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Surrogate's Court, Oneida County, New York.


Decided: November 18, 1998

William L. Koslosky, Utica, for adoptive parents. Michael N. Kalil, Utica, Law Guardian.

Petitioners, an unmarried couple, seek to adopt Joseph.   Section 110 of the Domestic Relations Law does not specifically authorize the adoption by two unmarried individuals residing together, but the Court of Appeals has settled the question that an unmarried couple may together adopt a child born to one of them.  Matter of Jacob, 86 N.Y.2d 651, 636 N.Y.S.2d 716, 660 N.E.2d 397.   The Court in that decision did not address the question whether two unmarried people could adopt a child where neither of the individuals is the biological parent.   In fact, the Court focused on the biological tie to one of the two parents.

A footnote in the majority opinion acknowledged that the case before the Court was in a category different from those cases in which two unmarried adults seek to adopt a child who is not the biological child of either of them.

Joseph was born February 28, 1994.   Based on neglect charges, Joseph entered foster care on February 15, 1995;  was placed with the adopting parents on or about March 5, 1995;  and has resided with them to date.   The biological parents signed judicial surrenders freeing Joseph for adoption on February 14, 1997.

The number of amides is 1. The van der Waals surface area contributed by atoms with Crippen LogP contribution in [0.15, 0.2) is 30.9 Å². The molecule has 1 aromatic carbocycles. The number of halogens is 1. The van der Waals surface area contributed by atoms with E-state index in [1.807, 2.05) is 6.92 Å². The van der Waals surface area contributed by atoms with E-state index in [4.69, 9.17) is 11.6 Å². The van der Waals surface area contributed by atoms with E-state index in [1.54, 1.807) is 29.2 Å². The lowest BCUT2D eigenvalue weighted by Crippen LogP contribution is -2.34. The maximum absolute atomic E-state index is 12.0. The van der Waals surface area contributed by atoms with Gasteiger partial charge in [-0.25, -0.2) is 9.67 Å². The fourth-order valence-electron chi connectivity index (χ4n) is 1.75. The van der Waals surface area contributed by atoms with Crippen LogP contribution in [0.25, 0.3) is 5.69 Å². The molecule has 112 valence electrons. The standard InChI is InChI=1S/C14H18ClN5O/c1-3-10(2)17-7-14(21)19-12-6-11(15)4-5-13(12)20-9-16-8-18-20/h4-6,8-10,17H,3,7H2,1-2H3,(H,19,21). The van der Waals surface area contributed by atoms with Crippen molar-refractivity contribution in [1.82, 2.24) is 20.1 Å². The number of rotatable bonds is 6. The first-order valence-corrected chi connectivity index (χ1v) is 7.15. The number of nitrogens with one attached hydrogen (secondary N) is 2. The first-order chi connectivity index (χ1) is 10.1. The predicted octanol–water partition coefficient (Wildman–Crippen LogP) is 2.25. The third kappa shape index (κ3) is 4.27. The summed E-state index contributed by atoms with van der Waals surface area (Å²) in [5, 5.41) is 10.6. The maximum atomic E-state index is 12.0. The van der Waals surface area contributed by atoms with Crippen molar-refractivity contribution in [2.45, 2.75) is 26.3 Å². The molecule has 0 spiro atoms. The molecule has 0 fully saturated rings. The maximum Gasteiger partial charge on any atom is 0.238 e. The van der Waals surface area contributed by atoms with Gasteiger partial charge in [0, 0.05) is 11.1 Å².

The adoptive parents have resided together since 1969 and attribute the success of their 29 year relationship to many factors, including their love for children.   The prospective adoptive father has five siblings and has eight children from a prior marriage.   The adoptive mother has 7 living siblings and has two children from a prior marriage.   Together the prospective adoptive parents have 25 grandchildren and their children and grandchildren are frequent visitors.   The prospective adoptive parents have no children born to them, but, some three years ago, they adopted a foster child who resided with them.   At that time, which was prior to Matter of Jacob, only the adoptive father petitioned for the adoption.   It should also be noted that the prospective adoptive mother has been a foster parent with the Oneida County Department of Social Services for approximately 12 to 13 years.

Joseph was placed with the adoptive parents by the Oneida County Department of Social Services, which strongly recommends the adoption.   In addition, Joseph's Law Guardian strongly recommends the adoption as being in the best interests of the infant.   Thus, the Court is faced with a determination as to whether the second parent adoption permitted in Matter of Jacob, 86 N.Y.2d 651, 636 N.Y.S.2d 716, 660 N.E.2d 397, should be expanded to an unmarried couple where neither is the biological parent.   In particular, in the case at bar, should that decision be expanded to permit the adoption of a foster child who has resided with his foster parents for a period in excess of three years and has obviously bonded with them?

The Court finds no cases in point and agrees with the dissent in Matter of Jacob that this determination should have been more properly left to the Legislature.   However, inasmuch as the Court of Appeals has permitted unmarried individuals to adopt, this Court is of the opinion that there is no valid reason not to extend that right to foster parents, albeit unmarried.   This Court will therefore approve the Order of Adoption for Joseph as being in his best interests.